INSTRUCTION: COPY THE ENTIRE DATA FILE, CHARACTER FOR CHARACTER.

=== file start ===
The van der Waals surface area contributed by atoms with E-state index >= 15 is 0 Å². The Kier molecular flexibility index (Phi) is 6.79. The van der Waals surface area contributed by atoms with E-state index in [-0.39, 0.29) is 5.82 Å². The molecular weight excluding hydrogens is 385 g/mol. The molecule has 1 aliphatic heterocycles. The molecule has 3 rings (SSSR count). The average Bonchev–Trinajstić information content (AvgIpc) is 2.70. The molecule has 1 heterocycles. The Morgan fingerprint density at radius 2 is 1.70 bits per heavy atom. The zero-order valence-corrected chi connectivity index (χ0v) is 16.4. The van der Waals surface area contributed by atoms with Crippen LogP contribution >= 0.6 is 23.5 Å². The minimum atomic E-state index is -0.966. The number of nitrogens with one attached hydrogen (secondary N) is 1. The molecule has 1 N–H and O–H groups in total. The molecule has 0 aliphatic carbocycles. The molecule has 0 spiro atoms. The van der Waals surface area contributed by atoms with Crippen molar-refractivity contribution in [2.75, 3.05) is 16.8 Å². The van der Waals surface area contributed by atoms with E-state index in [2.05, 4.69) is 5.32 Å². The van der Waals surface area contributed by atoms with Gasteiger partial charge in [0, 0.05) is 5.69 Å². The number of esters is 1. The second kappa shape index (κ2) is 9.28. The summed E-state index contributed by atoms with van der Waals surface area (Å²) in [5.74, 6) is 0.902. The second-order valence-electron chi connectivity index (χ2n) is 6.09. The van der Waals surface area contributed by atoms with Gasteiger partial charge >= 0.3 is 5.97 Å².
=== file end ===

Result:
The van der Waals surface area contributed by atoms with E-state index >= 15 is 0 Å². The Kier molecular flexibility index (Phi) is 6.79. The van der Waals surface area contributed by atoms with E-state index in [-0.39, 0.29) is 5.82 Å². The molecular weight excluding hydrogens is 385 g/mol. The molecule has 1 aliphatic heterocycles. The molecule has 3 rings (SSSR count). The average Bonchev–Trinajstić information content (AvgIpc) is 2.70. The molecule has 1 heterocycles. The Morgan fingerprint density at radius 2 is 1.70 bits per heavy atom. The zero-order valence-corrected chi connectivity index (χ0v) is 16.4. The van der Waals surface area contributed by atoms with Crippen LogP contribution >= 0.6 is 23.5 Å². The minimum atomic E-state index is -0.966. The number of nitrogens with one attached hydrogen (secondary N) is 1. The molecule has 1 N–H and O–H groups in total. The molecule has 0 aliphatic carbocycles. The molecule has 0 spiro atoms. The van der Waals surface area contributed by atoms with Crippen molar-refractivity contribution in [2.75, 3.05) is 16.8 Å². The van der Waals surface area contributed by atoms with E-state index in [2.05, 4.69) is 5.32 Å². The van der Waals surface area contributed by atoms with Gasteiger partial charge in [0, 0.05) is 5.69 Å². The number of esters is 1. The second kappa shape index (κ2) is 9.28. The summed E-state index contributed by atoms with van der Waals surface area (Å²) in [5.74, 6) is 0.902. The second-order valence-electron chi connectivity index (χ2n) is 6.09. The van der Waals surface area contributed by atoms with Gasteiger partial charge >= 0.3 is 5.97 Å².